Nisbet believed that permanent results could best be obtained by gathering the children in a school to be taught “the ordinary branches of a common and Christian education,” and to be trained as farmers and skilled tradesmen. The expense of keeping the children in school would not be great once the farming operations were fully established. Indian families were to be encouraged to settle near the mission. In addition to a school for the Indian children Nisbet wanted a school for the children of HBC and mission employees, and he succeeded in getting Adam McBeth, an experienced teacher from Red River, to open the English school in 1867. Nisbet thought that the Indian children should be taught in Cree and only those showing aptitude for learning the language should be taught English. In the summer of 1866 Nisbet himself had tried to teach the syllabic characters to Cree children and he had McKay prepare a Cree reader. Before long, however, he noticed that the Indian children picked up English rapidly and he abandoned the plan of using Cree as a language of instruction. In 1871–72, 26 children were attending the school, but only eight were Indian boarders.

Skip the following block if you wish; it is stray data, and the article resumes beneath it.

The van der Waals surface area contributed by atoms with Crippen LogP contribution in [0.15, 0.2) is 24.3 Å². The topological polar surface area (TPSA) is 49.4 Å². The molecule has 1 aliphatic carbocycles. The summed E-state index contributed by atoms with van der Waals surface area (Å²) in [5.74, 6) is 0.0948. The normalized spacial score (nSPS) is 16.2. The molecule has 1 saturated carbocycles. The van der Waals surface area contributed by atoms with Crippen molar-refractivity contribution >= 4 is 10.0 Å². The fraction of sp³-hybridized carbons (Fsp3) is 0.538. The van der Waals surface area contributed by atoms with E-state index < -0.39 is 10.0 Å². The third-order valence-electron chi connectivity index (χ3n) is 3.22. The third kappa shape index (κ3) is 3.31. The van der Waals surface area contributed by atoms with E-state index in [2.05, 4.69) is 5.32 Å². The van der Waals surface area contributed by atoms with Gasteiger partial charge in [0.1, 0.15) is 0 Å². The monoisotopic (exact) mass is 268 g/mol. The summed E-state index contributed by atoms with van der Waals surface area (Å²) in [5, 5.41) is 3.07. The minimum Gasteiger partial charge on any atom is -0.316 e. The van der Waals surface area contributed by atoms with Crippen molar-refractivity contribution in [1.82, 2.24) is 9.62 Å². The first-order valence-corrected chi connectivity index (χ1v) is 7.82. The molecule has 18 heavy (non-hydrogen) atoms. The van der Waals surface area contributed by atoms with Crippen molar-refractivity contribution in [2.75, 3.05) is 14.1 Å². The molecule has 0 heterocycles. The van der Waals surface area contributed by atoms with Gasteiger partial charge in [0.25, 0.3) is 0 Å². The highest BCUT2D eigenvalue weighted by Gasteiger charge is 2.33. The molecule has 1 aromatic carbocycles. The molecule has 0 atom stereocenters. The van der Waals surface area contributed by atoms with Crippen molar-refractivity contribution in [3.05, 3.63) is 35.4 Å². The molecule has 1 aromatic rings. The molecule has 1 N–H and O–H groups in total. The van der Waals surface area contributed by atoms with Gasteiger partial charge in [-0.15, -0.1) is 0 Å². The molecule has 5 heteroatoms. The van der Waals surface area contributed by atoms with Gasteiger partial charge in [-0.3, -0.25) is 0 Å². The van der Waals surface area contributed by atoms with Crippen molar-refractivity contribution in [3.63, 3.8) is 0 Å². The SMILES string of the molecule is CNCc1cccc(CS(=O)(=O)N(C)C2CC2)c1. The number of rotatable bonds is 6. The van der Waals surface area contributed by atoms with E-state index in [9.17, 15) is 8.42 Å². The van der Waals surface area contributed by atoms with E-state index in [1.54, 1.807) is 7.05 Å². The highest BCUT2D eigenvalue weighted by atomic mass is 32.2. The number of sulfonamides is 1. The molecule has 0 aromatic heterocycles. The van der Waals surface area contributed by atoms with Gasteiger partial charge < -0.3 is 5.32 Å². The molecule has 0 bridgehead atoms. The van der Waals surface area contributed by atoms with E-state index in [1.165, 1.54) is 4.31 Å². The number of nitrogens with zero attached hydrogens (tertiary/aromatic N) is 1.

Church services were held in both Cree and English until 1871–72 when English was used exclusively in the morning and English and Cree in the afternoon. In 1872 the religious services were moved from the missionary’s house to a church with seating for 120 persons.

The farm played an important role in the life of the mission. It was intended to serve as an example to the Indians and a source of supply for the mission and other stations to be established nearby. Wheat and barley were harvested in 1867 and in 1868 a crop of 600 bushels of wheat was produced from 17 bushels sown. By 1871, 40 acres were in crop and a threshing machine and small iron gristmill were in use. In “starvation years,” as Nisbet dryly reported, the produce from the farm was a greater attraction to wandering bands than the religious instruction available at the mission.